Wednesday, September 27th, 2006
Master thesis defense
Computer Science Department
Title: CONSTRUCTING PHYLOGENETIC GUIDE TREES TO ALIGN MULTIPLE PROTEIN SEQUENCES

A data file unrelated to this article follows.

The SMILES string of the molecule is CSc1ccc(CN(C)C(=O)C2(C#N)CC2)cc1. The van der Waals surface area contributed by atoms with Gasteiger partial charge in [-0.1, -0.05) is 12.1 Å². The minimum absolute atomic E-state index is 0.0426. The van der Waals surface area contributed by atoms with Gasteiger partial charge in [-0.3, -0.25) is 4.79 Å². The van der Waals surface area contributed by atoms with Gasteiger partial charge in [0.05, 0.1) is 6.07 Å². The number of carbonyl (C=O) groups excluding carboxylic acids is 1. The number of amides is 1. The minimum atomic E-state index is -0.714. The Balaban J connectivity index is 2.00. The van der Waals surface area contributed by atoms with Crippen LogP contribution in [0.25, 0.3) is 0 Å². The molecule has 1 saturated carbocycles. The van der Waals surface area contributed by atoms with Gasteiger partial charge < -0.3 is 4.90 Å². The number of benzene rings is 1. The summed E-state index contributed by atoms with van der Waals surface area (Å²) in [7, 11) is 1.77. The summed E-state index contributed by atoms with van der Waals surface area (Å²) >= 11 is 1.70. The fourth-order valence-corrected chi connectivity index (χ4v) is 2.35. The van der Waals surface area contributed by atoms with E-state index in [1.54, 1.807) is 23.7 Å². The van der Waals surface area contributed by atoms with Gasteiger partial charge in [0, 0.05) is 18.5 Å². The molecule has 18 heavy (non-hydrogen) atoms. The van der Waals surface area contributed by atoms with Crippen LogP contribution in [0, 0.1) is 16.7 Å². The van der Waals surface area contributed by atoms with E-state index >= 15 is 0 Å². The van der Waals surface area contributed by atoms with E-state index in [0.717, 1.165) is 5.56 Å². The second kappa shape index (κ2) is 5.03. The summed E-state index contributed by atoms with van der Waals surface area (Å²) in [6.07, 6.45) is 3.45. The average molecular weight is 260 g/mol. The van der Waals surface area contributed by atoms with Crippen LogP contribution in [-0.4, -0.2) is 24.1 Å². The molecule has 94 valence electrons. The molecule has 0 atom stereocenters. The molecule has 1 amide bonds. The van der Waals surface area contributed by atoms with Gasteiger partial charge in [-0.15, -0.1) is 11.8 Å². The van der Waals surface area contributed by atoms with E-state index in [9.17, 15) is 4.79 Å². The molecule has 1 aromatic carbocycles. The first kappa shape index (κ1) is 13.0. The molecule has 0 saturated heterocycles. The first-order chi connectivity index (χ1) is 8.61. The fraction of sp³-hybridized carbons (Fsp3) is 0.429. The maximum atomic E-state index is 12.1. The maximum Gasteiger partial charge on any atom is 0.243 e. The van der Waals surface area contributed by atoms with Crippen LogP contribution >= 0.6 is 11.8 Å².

A multiple sequence alignment (MSA) juxtaposes three or more sequences for the purpose of extracting commonalities and differences. In bioinformatics, MSAs are used to analyze nucleotide and protein sequences. The various algorithms for generating alignments of multiple biological sequences are guided by a variety of objective functions, such as Sum-of-Pairs (SP), consensus alignment error, and sum of edge distances. Optimizing any of the objective functions entails computational and biological complexities that intensify as three input parameters increase: sequence number, sequence length, and sequence distance. The goodness of the MSA is measured by a scoring matrix associated with the objective function. When the problem complexity is low, the computational and biological meaning of the score are tightly coupled. As the problem complexity increases, the biological value of the MSA score tends to degrade. Existing MSA methods are most often enhanced by heuristics that either speedup an underlying algorithm or import external information ad hoc. For example, shortest-path approaches driven by SP objectives reduce computation time by bounding the search space. To enhance MSAs at a higher level, primary emphasis should be placed on incorporating biological characters into the design of an objective function. The task of developing efficient solutions that are computationally feasible is subordinate to the larger goal of defining a biologically enhanced objective function. Biological characters for protein sequences are derived from attributes residing at three major levels: the primary sequence, underlying genetic code, and higher-level structure. The degree of presence or absence of biological characters among a set of protein sequences specify a phylogenetic guide tree. Using a phylogenetically correct guide tree, it will be possible to construct MSAs that intrinsically encode more biological information. The effort to understand and specify the topology of this tree is the principal driving force for this thesis.